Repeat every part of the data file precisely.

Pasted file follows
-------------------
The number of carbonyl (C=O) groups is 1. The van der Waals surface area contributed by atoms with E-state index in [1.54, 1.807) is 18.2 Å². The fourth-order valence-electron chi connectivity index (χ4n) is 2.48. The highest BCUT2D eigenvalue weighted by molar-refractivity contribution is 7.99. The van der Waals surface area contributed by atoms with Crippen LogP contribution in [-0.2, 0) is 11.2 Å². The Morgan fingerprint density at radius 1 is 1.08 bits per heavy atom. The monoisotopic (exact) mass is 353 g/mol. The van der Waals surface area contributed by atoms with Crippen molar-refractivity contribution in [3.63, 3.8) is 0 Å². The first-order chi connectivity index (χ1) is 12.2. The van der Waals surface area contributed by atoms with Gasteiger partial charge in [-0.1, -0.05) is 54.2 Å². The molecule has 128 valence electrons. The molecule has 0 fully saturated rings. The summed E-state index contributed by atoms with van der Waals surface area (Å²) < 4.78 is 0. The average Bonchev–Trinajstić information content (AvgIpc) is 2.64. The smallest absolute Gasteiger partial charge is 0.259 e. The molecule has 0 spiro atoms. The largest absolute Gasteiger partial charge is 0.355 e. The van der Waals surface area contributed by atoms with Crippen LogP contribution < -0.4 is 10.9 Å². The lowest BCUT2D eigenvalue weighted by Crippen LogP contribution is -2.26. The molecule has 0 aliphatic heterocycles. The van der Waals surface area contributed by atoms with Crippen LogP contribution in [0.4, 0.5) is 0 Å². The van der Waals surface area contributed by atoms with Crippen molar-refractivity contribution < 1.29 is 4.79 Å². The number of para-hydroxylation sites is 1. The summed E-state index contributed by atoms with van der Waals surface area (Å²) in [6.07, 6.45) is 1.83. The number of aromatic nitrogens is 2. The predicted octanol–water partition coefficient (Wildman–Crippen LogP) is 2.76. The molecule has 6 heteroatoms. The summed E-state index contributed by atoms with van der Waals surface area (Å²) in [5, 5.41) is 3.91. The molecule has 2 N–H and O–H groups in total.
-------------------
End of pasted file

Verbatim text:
The number of carbonyl (C=O) groups is 1. The van der Waals surface area contributed by atoms with E-state index in [1.54, 1.807) is 18.2 Å². The fourth-order valence-electron chi connectivity index (χ4n) is 2.48. The highest BCUT2D eigenvalue weighted by molar-refractivity contribution is 7.99. The van der Waals surface area contributed by atoms with Crippen LogP contribution in [-0.2, 0) is 11.2 Å². The Morgan fingerprint density at radius 1 is 1.08 bits per heavy atom. The monoisotopic (exact) mass is 353 g/mol. The van der Waals surface area contributed by atoms with Crippen molar-refractivity contribution in [3.63, 3.8) is 0 Å². The first-order chi connectivity index (χ1) is 12.2. The van der Waals surface area contributed by atoms with Gasteiger partial charge in [-0.1, -0.05) is 54.2 Å². The molecule has 128 valence electrons. The molecule has 0 fully saturated rings. The summed E-state index contributed by atoms with van der Waals surface area (Å²) < 4.78 is 0. The average Bonchev–Trinajstić information content (AvgIpc) is 2.64. The smallest absolute Gasteiger partial charge is 0.259 e. The molecule has 0 spiro atoms. The largest absolute Gasteiger partial charge is 0.355 e. The van der Waals surface area contributed by atoms with Crippen LogP contribution < -0.4 is 10.9 Å². The lowest BCUT2D eigenvalue weighted by Crippen LogP contribution is -2.26. The molecule has 0 aliphatic heterocycles. The van der Waals surface area contributed by atoms with Crippen LogP contribution in [0.4, 0.5) is 0 Å². The van der Waals surface area contributed by atoms with Crippen molar-refractivity contribution < 1.29 is 4.79 Å². The number of para-hydroxylation sites is 1. The summed E-state index contributed by atoms with van der Waals surface area (Å²) in [6.07, 6.45) is 1.83. The number of aromatic nitrogens is 2. The predicted octanol–water partition coefficient (Wildman–Crippen LogP) is 2.76. The molecule has 6 heteroatoms. The summed E-state index contributed by atoms with van der Waals surface area (Å²) in [5, 5.41) is 3.91. The molecule has 2 N–H and O–H groups in total.